Shared Parental Leave: the biggest disappointment in the battle for equality?
If you offer enhanced maternity rights, you best consider whether
you should offer equivalent enhanced pay for Shared Parental Leave.
Following several conflicting Employment Tribunal decisions, when hearing Capita’s appeal against the first instance decision in Ali v Capita Customer Management Ltd, the EAT shall contemplate whether employers that offer enhanced maternity pay must offer equivalent enhanced shared parental pay.
Cases to Date
To date the crucial distinction at the Employment Tribunal has been the view of what is the ‘comparator’ for a man on Shared Parental Leave – i.e. is it the mother on maternity leave or a woman on Shared Parental Leave?
In the case of Ali v Capita Customer Management Ltd, the only case to find for the employee, the Employment Tribunal took the view that the comparator is the mother on maternity leave. The driver being that the right to take leave to care for the child is not triggered just by giving birth, but rather parental responsibility.
Low Uptake of Share Parental Leave
What is the reason for the low take up of Shared Parental Leave?
Is it the challenge of overturning society’s historic view that whilst the mother cares for the new born child the father should be at work; or, does it come down to economics and the fact that the vast majority of employers only offer statutory shared parental pay – even if they offer enhanced maternity pay?
When Shared Parental Leave was introduced back in December 2014, to apply to babies born or adopted from 5 April 2015, there was a fair amount of optimism.
It was hoped that the UK could follow in the footsteps of several Nordic countries, such as Sweden, where fathers have been encouraged to take time-off from work to care for a new born since the 1970s.
Shared Parental Leave is flexible
The complexity of the Shared Parental Leave legislation may have caused some confusion as to how flexible and advantageous it can be for new parents.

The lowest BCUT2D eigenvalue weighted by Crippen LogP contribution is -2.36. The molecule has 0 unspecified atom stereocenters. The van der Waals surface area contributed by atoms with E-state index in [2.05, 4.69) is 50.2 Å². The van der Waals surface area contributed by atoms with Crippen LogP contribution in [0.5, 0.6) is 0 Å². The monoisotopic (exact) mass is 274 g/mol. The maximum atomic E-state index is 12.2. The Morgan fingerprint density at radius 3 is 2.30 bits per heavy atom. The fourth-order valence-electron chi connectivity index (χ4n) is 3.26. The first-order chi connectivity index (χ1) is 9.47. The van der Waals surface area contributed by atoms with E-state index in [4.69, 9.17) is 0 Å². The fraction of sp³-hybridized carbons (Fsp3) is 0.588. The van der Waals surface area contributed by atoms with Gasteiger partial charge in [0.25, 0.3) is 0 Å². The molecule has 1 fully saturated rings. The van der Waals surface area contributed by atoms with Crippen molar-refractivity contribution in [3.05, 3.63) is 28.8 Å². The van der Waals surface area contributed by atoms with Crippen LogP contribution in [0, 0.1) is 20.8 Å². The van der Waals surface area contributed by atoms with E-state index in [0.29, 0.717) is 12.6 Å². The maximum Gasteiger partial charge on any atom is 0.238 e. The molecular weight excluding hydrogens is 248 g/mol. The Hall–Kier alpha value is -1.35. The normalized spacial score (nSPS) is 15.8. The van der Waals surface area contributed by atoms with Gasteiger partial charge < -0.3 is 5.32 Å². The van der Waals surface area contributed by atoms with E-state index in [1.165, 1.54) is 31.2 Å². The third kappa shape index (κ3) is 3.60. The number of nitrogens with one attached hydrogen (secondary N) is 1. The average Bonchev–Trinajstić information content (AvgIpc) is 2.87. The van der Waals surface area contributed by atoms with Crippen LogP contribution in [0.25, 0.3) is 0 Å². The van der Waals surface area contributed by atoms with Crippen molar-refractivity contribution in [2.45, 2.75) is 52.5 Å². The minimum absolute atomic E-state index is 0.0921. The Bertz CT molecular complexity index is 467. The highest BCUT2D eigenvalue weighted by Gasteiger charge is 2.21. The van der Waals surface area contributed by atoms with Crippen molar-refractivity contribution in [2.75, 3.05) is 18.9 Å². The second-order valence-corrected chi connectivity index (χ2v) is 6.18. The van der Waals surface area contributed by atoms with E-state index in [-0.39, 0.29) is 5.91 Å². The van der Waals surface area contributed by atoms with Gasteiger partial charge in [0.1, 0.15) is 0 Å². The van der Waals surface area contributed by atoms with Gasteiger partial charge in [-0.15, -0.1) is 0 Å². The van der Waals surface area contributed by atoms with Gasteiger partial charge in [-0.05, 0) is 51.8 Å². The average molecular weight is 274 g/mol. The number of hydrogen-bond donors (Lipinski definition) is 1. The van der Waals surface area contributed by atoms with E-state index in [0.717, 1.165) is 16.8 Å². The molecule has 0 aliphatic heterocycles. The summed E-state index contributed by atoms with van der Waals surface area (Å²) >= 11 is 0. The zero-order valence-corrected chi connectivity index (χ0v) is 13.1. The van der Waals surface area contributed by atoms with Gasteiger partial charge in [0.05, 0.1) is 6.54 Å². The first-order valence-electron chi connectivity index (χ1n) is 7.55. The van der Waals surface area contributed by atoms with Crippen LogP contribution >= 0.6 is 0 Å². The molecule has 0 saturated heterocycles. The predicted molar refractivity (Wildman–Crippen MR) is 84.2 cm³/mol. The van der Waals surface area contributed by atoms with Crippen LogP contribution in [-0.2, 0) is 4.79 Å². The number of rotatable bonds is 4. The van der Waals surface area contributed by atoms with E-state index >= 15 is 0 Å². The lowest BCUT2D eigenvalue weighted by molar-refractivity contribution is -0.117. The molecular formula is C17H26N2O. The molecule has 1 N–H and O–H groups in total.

In short, the mother must take the first two weeks of maternity leave and maternity pay, but thereafter the remaining 50 weeks of maternity leave entitlement and 37 weeks of statutory maternity pay can be ‘shared’ between the mother and father.
Conceptually it becomes more complicated when trying to understand the flexibility it offers – Shared Parental Leave can be taken whilst the mother is still on maternity leave, parents can take it at the same time and separately, and it can be taken in multiple blocks (of a minimum of 1 week).
Despite the flexibility offered to new parents by Shared Parental Leave the take up has been almost embarrassingly low.
One of, if not, the main reasons for this is that many employers currently offer enhanced maternity pay provisions but do not do so those taking up Shared Parental Leave.
At the outset the Government’s position was that failure to do so was not discriminatory, whereas the Civil Service boldly stated it would match any enhanced maternity provisions.
More recently, insurance company Aviva introduced equal enhanced pay for maternity leave and Shared Parental Leave (and there is no minimum service requirement!).
The upcoming EAT’s decision could see Shared Parental Leave becoming a far more appealing prospect for new parents.